(March 16, 1938 - May 2, 2005) U.S.A.
Jack Nichols was a native of Chevy Chase, MD. Until he moved to New York City with his partner Lige Clarke in the late 1960s, Nichols was extensively involved in gay activism and gay life in Washington, DC. Nichols and Clarke lived together from 1964 to 1975.
Jack co-founded The Mattachine Society of Washington (1961) and The Mattachine Society of Florida (1965). Starting in 1963, he chaired the Washington Society's Committee on Religious Concerns and initiated the first organized dialogues on America's East Coast between LGBT activists and clergy representing various denominations.
Throughout the 1960s, Nichols organized and participated in the first public gay rights demonstrations, including those at the White House, the Pentagon, and the State Department; he also participated in the Annual Reminders at Independence Hall each July 4 from 1965 to 1969.
On August 28, 1965, members of the Mattachine Society and the Daughters of Bilitis staged another of the first major gay rights demonstrations in the United States, this time targeting the State Department.
Jack Nichols, United States Department of State, Washington, D.C., August 28, 1965. Photo by Kay Tobin
As with the previous protests in 1965 - at the White House (April 17 & May 29), the United Nations (April 18), the Civil Service Commission (June 26), and Independence Hall (July 4) - the Mattachine Society circulated a press release announcing the picket; as opposed to the previous efforts, however, the State Department press release garnered significant attention.
Specifically, during an August 27 news conference, reporters asked Secretary of State Dean Rusk about the upcoming demonstration; Rusk responded:
"I understand that we are being picketed by a group of homosexuals. [Laughter]. The policy of the Department is that we do not employ homosexuals knowingly, and that if we discover homosexuals in our department we discharge them. [This] has to do with the fact that the Department of State is a department that is concerned with the security of the United States... This has to do with problems of blackmail and problems of personal instability and all sorts of things. So that I don't think we can give any comfort to those who might be tempted to picket us tomorrow."
Due in large part to Secretary Rusk's statement, the August 28 protest was, in terms of press coverage, the most successful to date.
couple worked closely with Frank Kameny and the Mattachine Society of Washington, D.C., as that organization helped launch the direct-action phase of the movement in 1965.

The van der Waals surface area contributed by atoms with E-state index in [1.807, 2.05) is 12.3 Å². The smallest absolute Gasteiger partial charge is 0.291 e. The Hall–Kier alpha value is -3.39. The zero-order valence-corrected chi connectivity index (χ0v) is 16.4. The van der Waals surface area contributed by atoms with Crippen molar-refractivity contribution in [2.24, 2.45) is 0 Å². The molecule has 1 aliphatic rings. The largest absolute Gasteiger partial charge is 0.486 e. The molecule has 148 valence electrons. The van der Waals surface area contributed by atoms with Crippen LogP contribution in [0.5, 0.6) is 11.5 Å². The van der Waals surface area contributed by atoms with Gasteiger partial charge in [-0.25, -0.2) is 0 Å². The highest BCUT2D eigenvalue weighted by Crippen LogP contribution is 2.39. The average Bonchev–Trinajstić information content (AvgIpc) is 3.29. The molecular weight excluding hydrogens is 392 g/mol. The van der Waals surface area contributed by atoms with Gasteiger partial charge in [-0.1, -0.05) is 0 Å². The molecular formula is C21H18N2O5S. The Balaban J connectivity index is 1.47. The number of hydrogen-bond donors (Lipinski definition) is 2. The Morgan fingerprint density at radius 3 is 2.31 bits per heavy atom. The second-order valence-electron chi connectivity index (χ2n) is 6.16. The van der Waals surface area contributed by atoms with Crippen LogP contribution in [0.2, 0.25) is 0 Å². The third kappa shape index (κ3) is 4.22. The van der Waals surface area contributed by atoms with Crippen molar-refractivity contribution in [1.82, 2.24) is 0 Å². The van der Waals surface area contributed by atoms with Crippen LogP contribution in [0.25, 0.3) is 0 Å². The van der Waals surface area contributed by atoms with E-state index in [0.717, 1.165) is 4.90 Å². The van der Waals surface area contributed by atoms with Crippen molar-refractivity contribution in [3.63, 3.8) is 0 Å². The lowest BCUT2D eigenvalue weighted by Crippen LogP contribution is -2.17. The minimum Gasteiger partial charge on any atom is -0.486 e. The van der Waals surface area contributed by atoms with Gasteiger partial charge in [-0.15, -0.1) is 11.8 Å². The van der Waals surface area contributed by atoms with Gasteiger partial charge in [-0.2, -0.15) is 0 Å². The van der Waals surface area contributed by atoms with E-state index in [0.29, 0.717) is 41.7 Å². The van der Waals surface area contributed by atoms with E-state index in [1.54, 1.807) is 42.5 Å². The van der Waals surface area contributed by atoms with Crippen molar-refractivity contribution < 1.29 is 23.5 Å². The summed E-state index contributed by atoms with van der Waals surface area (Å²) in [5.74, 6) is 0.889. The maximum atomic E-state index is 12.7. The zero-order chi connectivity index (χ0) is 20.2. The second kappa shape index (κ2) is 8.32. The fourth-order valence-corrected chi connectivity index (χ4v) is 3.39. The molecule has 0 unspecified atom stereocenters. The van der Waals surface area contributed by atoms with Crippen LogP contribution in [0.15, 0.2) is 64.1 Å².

Lige Clarke and Jack Nichols, New York City, c. 1970. Photo by Kay Tobin
In the mid-1960s, Nichols and Clarke began writing a column, "The Homosexual Citizen", for The Mattachine Review. (The title - "The Homosexual Citizen" - first appeared in the 1950s in a column written by lesbian pioneer Dr. Lilli Vincenz.)
In 1967, Nichols was one of the first Americans to discuss his homosexuality on national television, and, in the late 1960s and early 1970s, he was instrumental in the successful lobbying of the American Psychiatric Association to remove homosexuality from its list of mental disorders.
Jack Nichols and his partner Clarke were active members in the homophile movement; the
On February 10, 1975, Lige Clarke was shot and killed under mysterious circumstances near Veracruz, Mexico; he was thirty-two. There are a number of theories as to what happened the night of Clarke's death, though there are no definitive answers.
In 1981, Nichols delivered a speech about the movement strategies he has long espoused, a tradition based on the 19th century works of Edward Carpenter and Walt Whitman. Biographical accounts of Nichols' life can be found in a variety of histories, including Before Stonewall: Activists for Gay and Lesbian Rights in Historical Context (2002).
With his long-time comrade, the late Lige Clarke, Nichols co-edited America's first gay weekly newspaper, GAY (published in Manhattan, 1969-1973). Also with Clarke, he co-wrote the very first non-fiction memoir by a male couple: I Have More Fun with You Than Anybody (1972), and the first non-fiction collection of letters from gay men seeking advice from the two GAY editors: Roommates Can't Always Be Lovers (1974).
Following Clarke's 1975 murder, Nichols' major philosophical work, Men's Liberation: A New Definition of Masculinity, dedicated to Clarke, was published in 1975 by Penguin Books.
Nichols also wrote Welcome to Fire Island (1976). In 1996, Prometheus Books published his polemic, The Gay Agenda: Talking Back to the Fundamentalists. On May 25, 2004, Harrington-Park Press (Haworth) is publishing Nichols' uninhibited memoir The Tomcat Chronicles detailing his erotic adventures while hitchhiking across America in the early 1960s.
Since February, 1997, Nichols has been Senior Editor at GayToday.com, a popular online newsmagazine. He lives directly on the ocean in Cocoa Beach, Florida. Nichols remained active until his death . He died of cancer; he was sixty-seven.
Source: The LGBT Religious Archives Network - http://www.lgbtran.org/Pioneers.asp - http://lgbt-history-archive.tumblr.com/